Eugene Gabritschevsky came from a comfortable family of scientists from Imperial Russia. His father was a renown bacteriologist. After the studies of biology at the university of Moscow Gabritschevsky specialized in the problems of heredity. The first signs of mental illness appeared in 1917 but did not prevent him from finishing his studies and launching himself successfully into research. Invited to the United States in 1924, he settled in Paris in 1926 and continued his research at the Pasteur Institute. Hospitalized in a psychiatric institution near Munich at the age of thirty-six, he was diagnosed with schizophrenia. In more than thirty years Gabritschevsky created an extraordinary body of work composed of thousands of paintings and drawings. Painted on the back side of calendars, pages from magazines or administrative papers, the works consist of strips of colour, to which Gabritschevsky gave form by means of a rag or a sponge. His first productions, inspired by nature (corals or human figures), look quite academic. They gradually become ghost-like silhouettes, large headed monsters with huge eyes and later on little beings that look like mutants.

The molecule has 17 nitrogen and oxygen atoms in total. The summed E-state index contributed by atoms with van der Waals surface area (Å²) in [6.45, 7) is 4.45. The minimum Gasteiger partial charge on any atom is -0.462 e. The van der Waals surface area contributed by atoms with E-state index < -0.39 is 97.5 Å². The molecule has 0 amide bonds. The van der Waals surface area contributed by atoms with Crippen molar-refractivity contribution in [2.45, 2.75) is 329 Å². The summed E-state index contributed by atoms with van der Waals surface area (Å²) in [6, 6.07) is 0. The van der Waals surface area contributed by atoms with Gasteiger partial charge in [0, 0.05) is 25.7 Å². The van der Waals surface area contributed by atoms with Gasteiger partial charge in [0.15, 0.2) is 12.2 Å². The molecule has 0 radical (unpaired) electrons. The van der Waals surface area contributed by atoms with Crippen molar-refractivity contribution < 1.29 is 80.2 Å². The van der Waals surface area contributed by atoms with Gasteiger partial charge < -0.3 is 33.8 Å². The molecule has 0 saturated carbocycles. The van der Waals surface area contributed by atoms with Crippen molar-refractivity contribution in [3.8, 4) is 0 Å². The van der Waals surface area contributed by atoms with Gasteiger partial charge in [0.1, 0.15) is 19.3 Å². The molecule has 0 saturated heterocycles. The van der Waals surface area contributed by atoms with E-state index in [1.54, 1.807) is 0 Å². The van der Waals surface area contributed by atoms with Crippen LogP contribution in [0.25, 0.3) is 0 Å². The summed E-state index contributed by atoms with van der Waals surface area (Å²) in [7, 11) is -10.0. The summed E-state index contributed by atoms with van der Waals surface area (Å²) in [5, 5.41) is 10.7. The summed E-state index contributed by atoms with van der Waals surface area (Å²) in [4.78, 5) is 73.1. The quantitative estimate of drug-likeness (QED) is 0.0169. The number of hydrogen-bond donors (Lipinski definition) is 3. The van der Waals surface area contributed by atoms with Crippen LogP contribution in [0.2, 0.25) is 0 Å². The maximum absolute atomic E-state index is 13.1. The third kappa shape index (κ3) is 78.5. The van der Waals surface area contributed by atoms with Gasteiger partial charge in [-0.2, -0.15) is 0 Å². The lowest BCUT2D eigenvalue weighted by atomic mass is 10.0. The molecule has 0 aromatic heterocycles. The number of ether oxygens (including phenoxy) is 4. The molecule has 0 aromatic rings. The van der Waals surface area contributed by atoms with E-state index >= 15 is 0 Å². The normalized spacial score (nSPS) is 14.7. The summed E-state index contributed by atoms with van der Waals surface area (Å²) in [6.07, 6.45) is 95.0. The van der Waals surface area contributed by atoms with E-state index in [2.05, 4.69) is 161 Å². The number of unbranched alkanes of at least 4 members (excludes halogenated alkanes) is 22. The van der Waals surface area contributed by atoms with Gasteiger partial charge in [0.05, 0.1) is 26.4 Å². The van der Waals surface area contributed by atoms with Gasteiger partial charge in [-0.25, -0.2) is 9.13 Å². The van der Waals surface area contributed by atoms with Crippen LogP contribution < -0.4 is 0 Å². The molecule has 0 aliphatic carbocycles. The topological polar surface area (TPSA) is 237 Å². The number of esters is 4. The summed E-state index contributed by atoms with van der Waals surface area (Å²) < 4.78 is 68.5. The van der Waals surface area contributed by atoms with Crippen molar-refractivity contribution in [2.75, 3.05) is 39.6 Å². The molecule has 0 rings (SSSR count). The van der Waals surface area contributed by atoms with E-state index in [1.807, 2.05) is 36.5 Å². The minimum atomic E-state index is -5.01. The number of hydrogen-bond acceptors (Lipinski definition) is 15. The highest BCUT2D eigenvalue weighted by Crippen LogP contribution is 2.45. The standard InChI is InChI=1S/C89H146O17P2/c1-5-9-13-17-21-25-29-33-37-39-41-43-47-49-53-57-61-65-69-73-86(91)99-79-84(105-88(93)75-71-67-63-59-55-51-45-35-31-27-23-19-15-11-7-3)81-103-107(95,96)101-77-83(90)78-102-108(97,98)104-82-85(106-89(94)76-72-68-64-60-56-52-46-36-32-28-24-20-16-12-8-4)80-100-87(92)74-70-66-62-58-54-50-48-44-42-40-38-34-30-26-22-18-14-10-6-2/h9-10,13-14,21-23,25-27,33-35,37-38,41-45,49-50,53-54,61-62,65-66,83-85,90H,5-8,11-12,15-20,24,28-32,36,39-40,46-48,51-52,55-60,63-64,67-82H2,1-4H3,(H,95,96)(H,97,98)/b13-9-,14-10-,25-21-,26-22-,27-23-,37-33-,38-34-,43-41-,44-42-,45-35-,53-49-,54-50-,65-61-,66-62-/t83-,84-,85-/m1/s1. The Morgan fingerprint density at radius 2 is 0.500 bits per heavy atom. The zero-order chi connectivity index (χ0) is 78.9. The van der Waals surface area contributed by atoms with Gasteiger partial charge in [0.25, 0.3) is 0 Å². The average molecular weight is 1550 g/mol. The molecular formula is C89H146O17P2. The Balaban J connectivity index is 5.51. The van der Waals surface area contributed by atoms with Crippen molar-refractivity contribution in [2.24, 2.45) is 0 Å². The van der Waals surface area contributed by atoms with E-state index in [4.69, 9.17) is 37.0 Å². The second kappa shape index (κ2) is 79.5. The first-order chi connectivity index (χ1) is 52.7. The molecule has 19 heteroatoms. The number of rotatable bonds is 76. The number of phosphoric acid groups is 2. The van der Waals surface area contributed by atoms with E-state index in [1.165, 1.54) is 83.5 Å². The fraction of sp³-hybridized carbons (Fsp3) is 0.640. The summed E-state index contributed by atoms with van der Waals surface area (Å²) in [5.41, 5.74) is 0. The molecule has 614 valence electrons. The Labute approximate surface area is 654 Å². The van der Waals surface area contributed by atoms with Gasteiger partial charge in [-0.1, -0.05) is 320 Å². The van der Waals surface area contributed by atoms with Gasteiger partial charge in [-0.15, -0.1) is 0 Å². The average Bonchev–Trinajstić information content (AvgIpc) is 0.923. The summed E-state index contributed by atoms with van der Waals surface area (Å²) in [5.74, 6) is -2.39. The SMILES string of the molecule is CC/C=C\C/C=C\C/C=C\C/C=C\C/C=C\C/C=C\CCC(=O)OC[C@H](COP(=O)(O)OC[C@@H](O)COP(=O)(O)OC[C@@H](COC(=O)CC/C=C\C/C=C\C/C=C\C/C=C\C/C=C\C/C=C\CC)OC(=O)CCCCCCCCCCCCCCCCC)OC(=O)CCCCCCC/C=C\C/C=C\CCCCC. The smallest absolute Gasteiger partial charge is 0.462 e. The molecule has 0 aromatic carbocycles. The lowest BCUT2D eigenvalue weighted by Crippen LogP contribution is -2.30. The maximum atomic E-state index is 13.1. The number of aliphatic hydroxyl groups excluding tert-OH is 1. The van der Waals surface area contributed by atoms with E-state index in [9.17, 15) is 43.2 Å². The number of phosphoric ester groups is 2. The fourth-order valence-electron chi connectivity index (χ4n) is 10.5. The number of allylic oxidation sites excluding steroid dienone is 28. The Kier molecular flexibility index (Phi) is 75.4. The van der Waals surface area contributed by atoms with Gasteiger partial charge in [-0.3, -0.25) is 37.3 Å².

SEE ALSO :
Publications de la Collection de l’Art Brut, fascicule 16. Lausanne, 1990.